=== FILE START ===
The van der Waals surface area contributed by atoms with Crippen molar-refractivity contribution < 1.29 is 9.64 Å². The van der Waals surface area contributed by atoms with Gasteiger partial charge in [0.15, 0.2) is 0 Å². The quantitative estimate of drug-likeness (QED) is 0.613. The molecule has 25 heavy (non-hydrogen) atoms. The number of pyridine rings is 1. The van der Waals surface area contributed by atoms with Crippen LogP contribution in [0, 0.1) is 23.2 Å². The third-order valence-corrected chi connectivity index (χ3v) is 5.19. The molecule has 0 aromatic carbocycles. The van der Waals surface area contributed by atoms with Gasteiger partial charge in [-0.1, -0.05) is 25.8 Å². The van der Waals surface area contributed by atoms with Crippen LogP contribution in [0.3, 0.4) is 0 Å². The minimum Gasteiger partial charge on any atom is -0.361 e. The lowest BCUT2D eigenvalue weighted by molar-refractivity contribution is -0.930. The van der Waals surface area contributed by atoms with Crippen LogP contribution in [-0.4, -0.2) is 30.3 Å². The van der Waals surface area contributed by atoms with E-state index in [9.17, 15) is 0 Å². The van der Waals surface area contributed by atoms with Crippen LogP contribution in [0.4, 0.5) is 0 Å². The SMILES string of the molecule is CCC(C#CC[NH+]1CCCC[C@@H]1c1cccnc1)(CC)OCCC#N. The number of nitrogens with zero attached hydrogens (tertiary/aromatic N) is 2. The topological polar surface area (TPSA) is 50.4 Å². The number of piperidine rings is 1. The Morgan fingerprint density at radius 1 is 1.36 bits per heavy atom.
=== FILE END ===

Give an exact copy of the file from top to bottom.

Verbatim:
The van der Waals surface area contributed by atoms with Crippen molar-refractivity contribution < 1.29 is 9.64 Å². The van der Waals surface area contributed by atoms with Gasteiger partial charge in [0.15, 0.2) is 0 Å². The quantitative estimate of drug-likeness (QED) is 0.613. The molecule has 25 heavy (non-hydrogen) atoms. The number of pyridine rings is 1. The van der Waals surface area contributed by atoms with Crippen LogP contribution in [0, 0.1) is 23.2 Å². The third-order valence-corrected chi connectivity index (χ3v) is 5.19. The molecule has 0 aromatic carbocycles. The van der Waals surface area contributed by atoms with Gasteiger partial charge in [-0.1, -0.05) is 25.8 Å². The van der Waals surface area contributed by atoms with Crippen LogP contribution in [0.3, 0.4) is 0 Å². The minimum Gasteiger partial charge on any atom is -0.361 e. The lowest BCUT2D eigenvalue weighted by molar-refractivity contribution is -0.930. The van der Waals surface area contributed by atoms with Crippen LogP contribution in [-0.4, -0.2) is 30.3 Å². The van der Waals surface area contributed by atoms with E-state index in [9.17, 15) is 0 Å². The van der Waals surface area contributed by atoms with Crippen LogP contribution in [0.4, 0.5) is 0 Å². The SMILES string of the molecule is CCC(C#CC[NH+]1CCCC[C@@H]1c1cccnc1)(CC)OCCC#N. The number of nitrogens with zero attached hydrogens (tertiary/aromatic N) is 2. The topological polar surface area (TPSA) is 50.4 Å². The number of piperidine rings is 1. The Morgan fingerprint density at radius 1 is 1.36 bits per heavy atom.